Coach Mark Dantonio has no plans to leave Michigan State Spartans football team
EAST LANSING — Mark Dantonio made his clearest statement yet about his future, saying he intends to be Michigan State’s coach next season.
Dantonio had been vague recently when the topic had come up, but Tuesday he quickly said “yes” when asked if he planned to be the coach for next season’s opener against Northwestern.
“I can’t predict the future, but my intentions are to be the head football coach here,” Dantonio said. “I’ve always said I live in the present, though. I’ve always said that.”
He has talked a lot lately about living in the present, and comments like that left Dantonio’s future uncertain, but he seemed committed Tuesday to staying with the Spartans beyond 2019. Michigan State is coming off a 44-10 loss to Michigan last weekend and needs wins over Rutgers and Maryland to secure bowl eligibility. The Spartans have lost five games in a row.
Athletic director Bill Beekman told the Lansing State Journal recently there had been no discussion of firing Dantonio, so the focus has been on the 63-year-old coach’s own wishes, and whether he wanted to return.
“My father always taught me to complete circles, complete the circle,” Dantonio said Tuesday. “So that’s what I’m trying to do.”
Dantonio said Michigan State aspires to win the Big Ten title, something that’s happened three times during his tenure. The most recent championship was in 2015, though, and the Spartans are 15-19 in conference play since then.
Quarterback Brian Lewerke is a senior, and Michigan State could face a bit of a rebuilding project next season. The Spartans reached the College Football Playoff in 2015, so this is a place where a coach can win big, but it’s not clear how attractive the job would be if Dantonio departed now. Beekman had little experience running a major athletic department before he was hired as the AD last year, and the Larry Nassar sex abuse scandal still hangs over the school.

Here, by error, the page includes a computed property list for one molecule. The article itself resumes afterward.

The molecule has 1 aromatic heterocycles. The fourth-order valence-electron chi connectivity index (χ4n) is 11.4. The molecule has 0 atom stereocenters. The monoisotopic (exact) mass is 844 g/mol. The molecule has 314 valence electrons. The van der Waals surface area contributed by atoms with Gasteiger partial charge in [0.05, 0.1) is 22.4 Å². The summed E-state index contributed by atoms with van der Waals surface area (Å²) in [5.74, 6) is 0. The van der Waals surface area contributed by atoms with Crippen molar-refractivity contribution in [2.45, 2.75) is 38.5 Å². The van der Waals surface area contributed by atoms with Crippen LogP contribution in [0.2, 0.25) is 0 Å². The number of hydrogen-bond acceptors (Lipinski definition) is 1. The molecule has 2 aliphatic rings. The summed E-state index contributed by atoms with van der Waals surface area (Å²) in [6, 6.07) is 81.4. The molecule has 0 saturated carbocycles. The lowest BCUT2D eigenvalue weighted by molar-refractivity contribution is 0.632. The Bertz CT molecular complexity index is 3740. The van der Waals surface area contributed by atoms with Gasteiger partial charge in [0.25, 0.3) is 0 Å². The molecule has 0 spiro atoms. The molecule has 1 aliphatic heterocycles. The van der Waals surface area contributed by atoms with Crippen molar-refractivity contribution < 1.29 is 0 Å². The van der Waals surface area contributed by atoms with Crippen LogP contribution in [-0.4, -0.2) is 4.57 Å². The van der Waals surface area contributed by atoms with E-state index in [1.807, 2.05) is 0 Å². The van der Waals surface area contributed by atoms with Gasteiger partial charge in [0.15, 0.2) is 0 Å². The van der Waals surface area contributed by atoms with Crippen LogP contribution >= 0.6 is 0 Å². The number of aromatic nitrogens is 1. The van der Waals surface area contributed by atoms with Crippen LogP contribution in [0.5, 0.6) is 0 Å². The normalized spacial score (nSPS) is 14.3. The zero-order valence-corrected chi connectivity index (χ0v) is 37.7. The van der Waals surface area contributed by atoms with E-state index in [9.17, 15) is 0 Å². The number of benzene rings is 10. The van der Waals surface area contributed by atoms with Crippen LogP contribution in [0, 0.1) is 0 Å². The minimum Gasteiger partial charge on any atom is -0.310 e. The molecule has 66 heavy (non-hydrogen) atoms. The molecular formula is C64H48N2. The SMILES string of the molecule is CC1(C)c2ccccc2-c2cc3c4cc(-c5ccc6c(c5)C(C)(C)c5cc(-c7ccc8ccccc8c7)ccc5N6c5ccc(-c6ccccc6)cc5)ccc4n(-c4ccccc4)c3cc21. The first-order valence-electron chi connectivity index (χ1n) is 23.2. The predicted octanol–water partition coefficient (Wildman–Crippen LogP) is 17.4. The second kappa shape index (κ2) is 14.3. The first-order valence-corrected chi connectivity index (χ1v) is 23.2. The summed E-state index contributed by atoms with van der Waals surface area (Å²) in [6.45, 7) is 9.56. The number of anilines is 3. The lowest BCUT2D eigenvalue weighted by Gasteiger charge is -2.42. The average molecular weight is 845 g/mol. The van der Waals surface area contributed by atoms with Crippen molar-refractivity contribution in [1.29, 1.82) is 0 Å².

Another Big Ten championship would be a welcome accomplishment in the late stage of Dantonio’s career, but the more immediate concern is whether the program can be among the best in the conference again.
Last offseason, Dantonio shuffled his offensive coaches, putting them in different roles but declining to make any major new hires.
Dantonio was asked what he meant when he said he’ll try to complete the circle.
“It means when you start something, you want to finish it. That’s what it’s meant to me and my family. That’s sort of the direction that we’ve always tried to go,” Dantonio said. “That means it’s not quitting in the middle of something when you don’t think something’s finished. So I don’t think I’m finished.”